And one thing that will happen is well, I’ll eat. I won’t leave my food in the bowl. And I’ll learn something about being present, right here, in the only place in the world that is real – the present now. And that kind of presence, it turns out, helps with a lot of things, including helping with getting things done.

As my yoga teacher says,

there are two places in the world you can be – you can be now here – or nowhere.

That’s it. Nowhere or now here. And now here is almost always a better place to be. 

See where a different way of reading Proverbs can take us. Away from right/wrong, either/or and towards curiosity, towards depth, towards wisdom. And away from compliance or obedience and toward discernment – toward finding God’s best path forward this moment, this day. This is the way, friends.

More briefly, my third favorite proverb. It’s a pair of two. 

Proverbs 26: 4-5 (Common English Bible)

4 Don’t answer fools according to their folly,

    or you will become like them yourself.

5 Answer fools according to their folly,

    or they will deem themselves wise.

This is the place where Proverbs most tells on itself and illustrates what I was just talking about. Like out of one side of its mouth – it’s like,

don’t talk to fools.

And then a second later, it’s like

make sure you give those fools an answer. 

Why? Well, because life is complicated. No one size fits all advice always applies. 

Sometimes people say messed up things and it is better to just not engage. Don’t sink to their level. It takes two people to argue. When someone else invites you to the table, you do not need to show up. But then sometimes, you’ve got to say something. Maybe that person is open to correction. Maybe someone else is listening that needs to hear.

How do you know which Proverb applies to you in any given moment? Well, it depends, right? I think the idea here is – no one verse in the Bible can tell you. Figure it out. Trust your intuition. Or don’t, and ask someone you trust for a second opinion. Wisdom is about finding the best way forward, not about one-size-fits all truisms. 

And last favorite proverb. This is actually a whole set of them. 

Proverbs 10:17, 11:14, 12:15 (Common English Bible)

10:17 Those who heed instruction are on the way to life,

    but those who ignore correction lose their way.

11:14 Without guidance, a people will fall,

    but there is victory with many counselors.

12:15 Fools see their own way as right,

    but the wise listen to advice.

Proverbs 17:1, 5-6, 18:24, 22:2 (Common English Bible)

17:1Better a dry crust with quiet

    than a house full of feasting with quarrels.

5 Those who mock the poor insult their maker;

    those who rejoice in disaster won’t go unpunished.

6 Grandchildren are the crown of the elderly,

    and the glory of children is their parents.

18:24 There are persons for companionship,

    but then there are friends who are more loyal than family.

22:2 The rich and the poor have this in common:

    the Lord made them both.

All of these proverbs are a little different, but to me they boil down to this: find your people. You’re going to need them. And they’re going to need you.

When I was 19, and just getting to know Grace, she asked me once:

do you ever feel bad for all your people have done?

She was thinking of me as a descendant of Europeans, people who not that long ago were trying to colonize the whole dang world. And she was like:

how’d that go for you all? Do you ever feel bad about that?

And looking back, that question was one of the beginnings of my journey toward racial awareness and racial justice. And it was one of the beginnings of my journey away from individualism as a default – I am who I am, me, myself and I – and toward collectivism – like we need each other. We are all in this together.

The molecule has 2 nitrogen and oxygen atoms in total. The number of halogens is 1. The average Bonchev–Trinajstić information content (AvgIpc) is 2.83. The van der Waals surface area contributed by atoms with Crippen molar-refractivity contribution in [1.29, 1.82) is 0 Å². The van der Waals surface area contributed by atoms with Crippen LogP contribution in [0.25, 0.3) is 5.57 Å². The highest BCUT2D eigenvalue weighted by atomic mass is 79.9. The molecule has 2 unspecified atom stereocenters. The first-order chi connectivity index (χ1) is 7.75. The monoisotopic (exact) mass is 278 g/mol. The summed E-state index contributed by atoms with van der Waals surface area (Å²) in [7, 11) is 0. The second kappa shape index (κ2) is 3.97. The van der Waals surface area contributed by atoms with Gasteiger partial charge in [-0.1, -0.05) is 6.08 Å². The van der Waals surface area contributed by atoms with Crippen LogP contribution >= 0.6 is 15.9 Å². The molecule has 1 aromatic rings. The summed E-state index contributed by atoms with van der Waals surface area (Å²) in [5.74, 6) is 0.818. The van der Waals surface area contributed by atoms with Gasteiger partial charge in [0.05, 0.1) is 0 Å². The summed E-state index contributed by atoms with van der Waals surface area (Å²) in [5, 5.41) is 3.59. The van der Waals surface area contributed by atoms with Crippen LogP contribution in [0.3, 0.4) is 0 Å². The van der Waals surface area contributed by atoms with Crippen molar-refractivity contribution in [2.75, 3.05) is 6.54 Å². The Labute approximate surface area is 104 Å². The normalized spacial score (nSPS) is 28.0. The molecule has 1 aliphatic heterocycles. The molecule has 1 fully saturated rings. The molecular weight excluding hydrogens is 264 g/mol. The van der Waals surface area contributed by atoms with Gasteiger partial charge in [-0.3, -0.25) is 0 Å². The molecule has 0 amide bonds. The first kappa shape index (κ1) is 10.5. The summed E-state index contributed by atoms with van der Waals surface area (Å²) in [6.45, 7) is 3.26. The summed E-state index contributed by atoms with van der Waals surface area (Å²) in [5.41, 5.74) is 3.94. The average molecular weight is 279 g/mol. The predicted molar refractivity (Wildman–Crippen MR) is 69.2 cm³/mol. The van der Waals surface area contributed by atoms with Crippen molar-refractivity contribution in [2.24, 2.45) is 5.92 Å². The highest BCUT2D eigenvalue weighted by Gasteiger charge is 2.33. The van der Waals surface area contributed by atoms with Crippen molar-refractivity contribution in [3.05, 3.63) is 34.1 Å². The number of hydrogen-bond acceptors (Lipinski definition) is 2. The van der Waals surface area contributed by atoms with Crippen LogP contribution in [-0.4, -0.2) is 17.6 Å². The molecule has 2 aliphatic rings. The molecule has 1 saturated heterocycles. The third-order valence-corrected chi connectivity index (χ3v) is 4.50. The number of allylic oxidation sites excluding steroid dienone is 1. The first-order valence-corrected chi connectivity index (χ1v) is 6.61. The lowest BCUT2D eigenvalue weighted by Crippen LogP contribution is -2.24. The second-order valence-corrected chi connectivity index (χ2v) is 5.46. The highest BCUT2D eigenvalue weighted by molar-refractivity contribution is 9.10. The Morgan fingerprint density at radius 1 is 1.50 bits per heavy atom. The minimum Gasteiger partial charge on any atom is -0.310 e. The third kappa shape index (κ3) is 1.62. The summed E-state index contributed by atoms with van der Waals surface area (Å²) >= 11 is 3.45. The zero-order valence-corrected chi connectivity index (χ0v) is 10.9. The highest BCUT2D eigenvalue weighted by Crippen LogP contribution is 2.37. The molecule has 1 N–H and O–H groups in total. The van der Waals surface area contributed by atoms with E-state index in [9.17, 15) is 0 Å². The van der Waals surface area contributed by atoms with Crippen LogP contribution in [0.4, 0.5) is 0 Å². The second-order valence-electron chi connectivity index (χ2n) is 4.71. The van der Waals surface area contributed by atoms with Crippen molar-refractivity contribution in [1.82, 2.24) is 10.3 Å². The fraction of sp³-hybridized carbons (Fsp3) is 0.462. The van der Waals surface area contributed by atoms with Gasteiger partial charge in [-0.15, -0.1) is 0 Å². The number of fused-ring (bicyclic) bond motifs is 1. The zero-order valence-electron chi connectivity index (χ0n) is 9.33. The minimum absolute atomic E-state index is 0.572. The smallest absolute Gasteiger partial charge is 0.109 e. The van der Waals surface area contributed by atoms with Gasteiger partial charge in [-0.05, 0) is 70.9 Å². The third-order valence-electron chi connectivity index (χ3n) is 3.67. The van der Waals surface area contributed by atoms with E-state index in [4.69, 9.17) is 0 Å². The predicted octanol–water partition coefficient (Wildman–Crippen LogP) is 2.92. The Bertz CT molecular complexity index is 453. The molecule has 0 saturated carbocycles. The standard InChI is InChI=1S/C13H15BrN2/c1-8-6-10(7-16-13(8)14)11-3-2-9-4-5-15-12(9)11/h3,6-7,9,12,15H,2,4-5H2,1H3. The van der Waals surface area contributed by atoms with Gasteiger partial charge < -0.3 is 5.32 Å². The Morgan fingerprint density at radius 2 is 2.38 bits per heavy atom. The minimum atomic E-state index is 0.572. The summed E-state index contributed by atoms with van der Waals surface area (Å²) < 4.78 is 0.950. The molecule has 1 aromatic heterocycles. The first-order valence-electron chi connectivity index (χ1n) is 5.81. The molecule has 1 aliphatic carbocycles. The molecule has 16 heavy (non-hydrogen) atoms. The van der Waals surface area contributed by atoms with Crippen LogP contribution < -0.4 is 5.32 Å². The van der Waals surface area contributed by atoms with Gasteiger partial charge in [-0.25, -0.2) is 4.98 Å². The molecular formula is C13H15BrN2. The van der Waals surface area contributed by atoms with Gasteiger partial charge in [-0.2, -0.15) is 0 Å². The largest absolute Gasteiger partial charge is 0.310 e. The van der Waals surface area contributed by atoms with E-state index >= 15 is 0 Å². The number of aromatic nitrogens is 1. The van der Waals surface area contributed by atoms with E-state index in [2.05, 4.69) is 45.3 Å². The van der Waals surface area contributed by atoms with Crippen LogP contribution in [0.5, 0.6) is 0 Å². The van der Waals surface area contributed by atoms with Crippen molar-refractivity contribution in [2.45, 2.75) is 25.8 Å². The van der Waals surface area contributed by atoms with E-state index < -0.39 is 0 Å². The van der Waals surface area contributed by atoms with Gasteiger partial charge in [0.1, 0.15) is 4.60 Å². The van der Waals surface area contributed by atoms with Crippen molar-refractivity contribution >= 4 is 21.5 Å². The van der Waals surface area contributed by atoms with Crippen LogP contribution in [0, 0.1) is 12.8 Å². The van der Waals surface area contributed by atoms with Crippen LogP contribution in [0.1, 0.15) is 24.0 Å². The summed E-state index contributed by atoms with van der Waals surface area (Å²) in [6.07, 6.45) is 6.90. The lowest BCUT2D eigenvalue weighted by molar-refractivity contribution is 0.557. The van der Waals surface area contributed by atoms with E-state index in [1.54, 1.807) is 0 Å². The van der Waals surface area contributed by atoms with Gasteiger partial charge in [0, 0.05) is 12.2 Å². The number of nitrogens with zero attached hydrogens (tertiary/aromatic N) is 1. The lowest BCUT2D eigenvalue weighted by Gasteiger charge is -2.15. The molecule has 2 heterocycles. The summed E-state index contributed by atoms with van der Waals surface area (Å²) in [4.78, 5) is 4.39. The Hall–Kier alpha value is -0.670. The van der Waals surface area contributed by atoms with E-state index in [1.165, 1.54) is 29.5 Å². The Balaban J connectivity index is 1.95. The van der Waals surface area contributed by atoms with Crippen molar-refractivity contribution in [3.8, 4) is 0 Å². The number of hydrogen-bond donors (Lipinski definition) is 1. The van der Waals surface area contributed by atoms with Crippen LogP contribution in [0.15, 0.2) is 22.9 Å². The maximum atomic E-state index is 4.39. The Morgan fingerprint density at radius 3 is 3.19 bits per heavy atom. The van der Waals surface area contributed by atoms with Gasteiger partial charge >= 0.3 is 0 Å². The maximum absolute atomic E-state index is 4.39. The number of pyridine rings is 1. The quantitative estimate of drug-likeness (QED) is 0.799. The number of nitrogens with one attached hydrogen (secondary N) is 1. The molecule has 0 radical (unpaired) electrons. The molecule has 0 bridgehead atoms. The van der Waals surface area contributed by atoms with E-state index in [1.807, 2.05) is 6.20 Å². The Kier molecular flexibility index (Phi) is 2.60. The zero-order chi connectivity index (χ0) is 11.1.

But at the time, I had no idea what I said. But I know I thought: I have know idea what you’re talking about. I don’t have “a people.” Someone else did all that stuff. Nothing to do with me.

But the Proverbs are clear that people who think of themselves as an island – not needing others, not responsible to others, not part of a generational web of interconnected – people like that are – you guessed it – fools. 

Proverbs says we have people and we need people. The good life if we are going to find it includes a lot of listening and learning. Anyone who just depends on their own inner light, or their own so-called genius, or says they don’t need advisors and mentors and stuff, they are self-deluded. They’re being a fool.

And Proverbs says we don’t only need people, we need to be a part of a wide web of people that aren’t just like us. 

We’re living at a time in culture where it’s easy for our people to be people who are just like us, the people of our so-called “life stage” however we see that, or the people who look like us or spend like us or think like us, the people we vibe with. 

But these Proverbs have so many other directions their language for the collective goes in. We need a word where rich and poor are in community together, seeing their mutual created worth and value. We need our family, but sometimes we need our chosen family too – people that are more loving and loyal than our own family. We need younger and older too. The best thing for grandparents is their grandchildren, and the glory of kids is their parents. Literally, but metaphorically too. We need people of different generations from us. We really need each other. 

  • Who are your people, friends?
  • Who are you connected with?
  • How is your circle of people getting wider, not narrower?

If this feels hard, church is good for this. Try out a community group, or volunteer somewhere and see who you meet. Or talk to one of us pastors about this. We’d love for Reservoir to be a place where you have people and where you’re part of the people someone else has too. 

So that’s it – a few of my favorite Proverbs and a few ways to read them. And hopefully, you hear, with a few ways to receive spiritual input and wisdom in general 

  • Never just as me but always as part of a we. Not to use against someone else, but to try out on me first. 
  • Not with command and condemnation, but with curiosity and compassion.
  • Not fixed mindset, but growth mindset. 
  • Not one size fits all, but wondering what moves me toward larger, freer, more loving today.

I think this is the way, friends. I think this is the way.

Let’s pray.